Causes of Multiple Sclerosis
The central nervous system in the human body contains millions of nerve cells that are joined together by nerve fibers. Tiny electrical impulses originate in these nerve cells and travel along the nerve fibers to and from the brain. These nerve fibers are coated and protected by a fatty substance know as myelin. Myelin sheaths play a role similar to insulation shields in electrical wires.
In people suffering from multiple sclerosis, the cells producing the myelin sheath are mistakenly attacked and destroyed by the immune system. This results in the myelin becoming inflamed and swollen and getting detached from the fibers. The detached myelin may eventually get destructed. Hardened (sclerosed) patches of scar tissue get formed over the nerve fibers. When nerve impulses reach such a damaged area, some of these impulses get blocked or are delayed from traveling to or from the brain. This process eventually leads to degeneration of the nerves themselves, which explains the permanent disabilities that may develop in multiple sclerosis.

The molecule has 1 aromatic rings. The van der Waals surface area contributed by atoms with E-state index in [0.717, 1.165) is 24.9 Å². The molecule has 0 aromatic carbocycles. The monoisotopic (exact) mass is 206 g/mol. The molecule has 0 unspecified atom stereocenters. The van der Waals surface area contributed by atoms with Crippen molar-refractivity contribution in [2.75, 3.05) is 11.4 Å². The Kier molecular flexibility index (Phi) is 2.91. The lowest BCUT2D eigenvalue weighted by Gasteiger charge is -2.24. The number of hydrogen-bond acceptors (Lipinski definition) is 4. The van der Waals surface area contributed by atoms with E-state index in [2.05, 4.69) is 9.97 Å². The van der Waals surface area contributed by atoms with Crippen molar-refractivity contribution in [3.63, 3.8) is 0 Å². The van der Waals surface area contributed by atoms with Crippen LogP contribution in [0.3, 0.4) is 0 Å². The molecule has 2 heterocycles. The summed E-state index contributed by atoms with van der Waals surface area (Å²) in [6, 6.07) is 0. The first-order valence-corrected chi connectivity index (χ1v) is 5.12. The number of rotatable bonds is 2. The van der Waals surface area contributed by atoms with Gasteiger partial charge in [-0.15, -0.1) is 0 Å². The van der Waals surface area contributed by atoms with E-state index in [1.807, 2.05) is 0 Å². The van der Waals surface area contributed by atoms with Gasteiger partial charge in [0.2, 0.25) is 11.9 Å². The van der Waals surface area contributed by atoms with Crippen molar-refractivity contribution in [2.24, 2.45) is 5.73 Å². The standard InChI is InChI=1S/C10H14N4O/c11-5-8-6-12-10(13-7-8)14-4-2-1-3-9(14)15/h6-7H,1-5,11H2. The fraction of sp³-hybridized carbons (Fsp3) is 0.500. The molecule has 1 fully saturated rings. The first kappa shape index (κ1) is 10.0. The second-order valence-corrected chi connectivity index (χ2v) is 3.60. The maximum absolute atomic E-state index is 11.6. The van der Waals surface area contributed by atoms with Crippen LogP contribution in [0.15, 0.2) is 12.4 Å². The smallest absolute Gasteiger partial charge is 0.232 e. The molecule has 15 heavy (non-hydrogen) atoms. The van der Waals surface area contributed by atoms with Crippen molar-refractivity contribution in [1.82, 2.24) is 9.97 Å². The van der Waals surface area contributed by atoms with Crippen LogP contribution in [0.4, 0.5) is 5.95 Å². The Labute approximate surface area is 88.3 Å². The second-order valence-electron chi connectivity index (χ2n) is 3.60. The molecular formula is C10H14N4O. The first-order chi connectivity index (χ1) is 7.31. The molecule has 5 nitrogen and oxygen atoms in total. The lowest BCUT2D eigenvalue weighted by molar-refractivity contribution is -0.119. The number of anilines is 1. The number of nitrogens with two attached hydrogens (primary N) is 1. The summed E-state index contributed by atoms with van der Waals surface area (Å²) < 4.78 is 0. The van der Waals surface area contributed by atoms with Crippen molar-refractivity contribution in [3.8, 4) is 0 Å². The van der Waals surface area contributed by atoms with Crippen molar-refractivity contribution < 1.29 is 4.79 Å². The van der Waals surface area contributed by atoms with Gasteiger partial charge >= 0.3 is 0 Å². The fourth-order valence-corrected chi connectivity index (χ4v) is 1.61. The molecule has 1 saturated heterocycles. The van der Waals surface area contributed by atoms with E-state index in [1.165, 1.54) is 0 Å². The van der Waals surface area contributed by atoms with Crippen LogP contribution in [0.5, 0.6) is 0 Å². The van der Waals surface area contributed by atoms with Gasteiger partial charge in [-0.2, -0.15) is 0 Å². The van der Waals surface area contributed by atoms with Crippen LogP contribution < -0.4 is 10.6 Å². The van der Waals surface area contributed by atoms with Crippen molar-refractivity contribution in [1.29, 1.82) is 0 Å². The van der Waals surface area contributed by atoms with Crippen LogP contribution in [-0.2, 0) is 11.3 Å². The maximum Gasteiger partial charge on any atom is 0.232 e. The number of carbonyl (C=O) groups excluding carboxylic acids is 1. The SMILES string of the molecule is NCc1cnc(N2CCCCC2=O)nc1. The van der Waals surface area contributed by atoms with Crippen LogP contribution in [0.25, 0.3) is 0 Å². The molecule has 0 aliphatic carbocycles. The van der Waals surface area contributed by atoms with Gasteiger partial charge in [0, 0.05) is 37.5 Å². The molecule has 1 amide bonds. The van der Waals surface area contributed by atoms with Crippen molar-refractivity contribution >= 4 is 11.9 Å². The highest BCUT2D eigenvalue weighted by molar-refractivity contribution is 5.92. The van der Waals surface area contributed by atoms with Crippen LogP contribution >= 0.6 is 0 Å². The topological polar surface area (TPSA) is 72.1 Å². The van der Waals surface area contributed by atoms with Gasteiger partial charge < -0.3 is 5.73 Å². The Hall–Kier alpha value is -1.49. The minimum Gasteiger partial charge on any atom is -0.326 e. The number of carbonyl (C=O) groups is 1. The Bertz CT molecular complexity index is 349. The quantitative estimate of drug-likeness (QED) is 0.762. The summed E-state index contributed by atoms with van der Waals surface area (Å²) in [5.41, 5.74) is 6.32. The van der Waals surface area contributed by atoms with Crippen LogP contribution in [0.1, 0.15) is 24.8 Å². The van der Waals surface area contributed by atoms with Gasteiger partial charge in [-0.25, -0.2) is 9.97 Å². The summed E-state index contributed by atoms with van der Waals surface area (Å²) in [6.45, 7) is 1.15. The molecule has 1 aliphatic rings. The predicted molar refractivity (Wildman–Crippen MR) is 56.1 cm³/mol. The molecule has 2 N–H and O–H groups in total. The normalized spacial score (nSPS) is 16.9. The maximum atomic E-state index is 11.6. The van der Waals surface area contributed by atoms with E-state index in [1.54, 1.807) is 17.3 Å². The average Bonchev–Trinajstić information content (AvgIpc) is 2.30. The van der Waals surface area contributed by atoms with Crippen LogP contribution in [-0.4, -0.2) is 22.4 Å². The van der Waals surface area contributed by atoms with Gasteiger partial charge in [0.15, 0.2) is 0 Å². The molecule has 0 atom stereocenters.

Doctors and researchers do not understand what causes this autoimmune reaction.
Some researchers believe that multiple sclerosis may be caused due to genetic predispositions in some cases. In others cases, it may be caused due to micro organisms mimicking certain human cell surface molecules present on the myelin sheath, as a result of which the antibodies may in turn attack the myelin sheath. Examples of such viruses, which may be responsible in these cases include, among others, Epstine Barr Virus and the Human Herpes Virus 6. AIDS patient may contract multiple sclerosis due to immune disorders.
A hypothesis that is being considered presents the argument that since this disease is common in the temperate regions, it may signify that certain climatic conditions may be triggering off biochemical reactions which may result in demyelination and thus multiple sclerosis.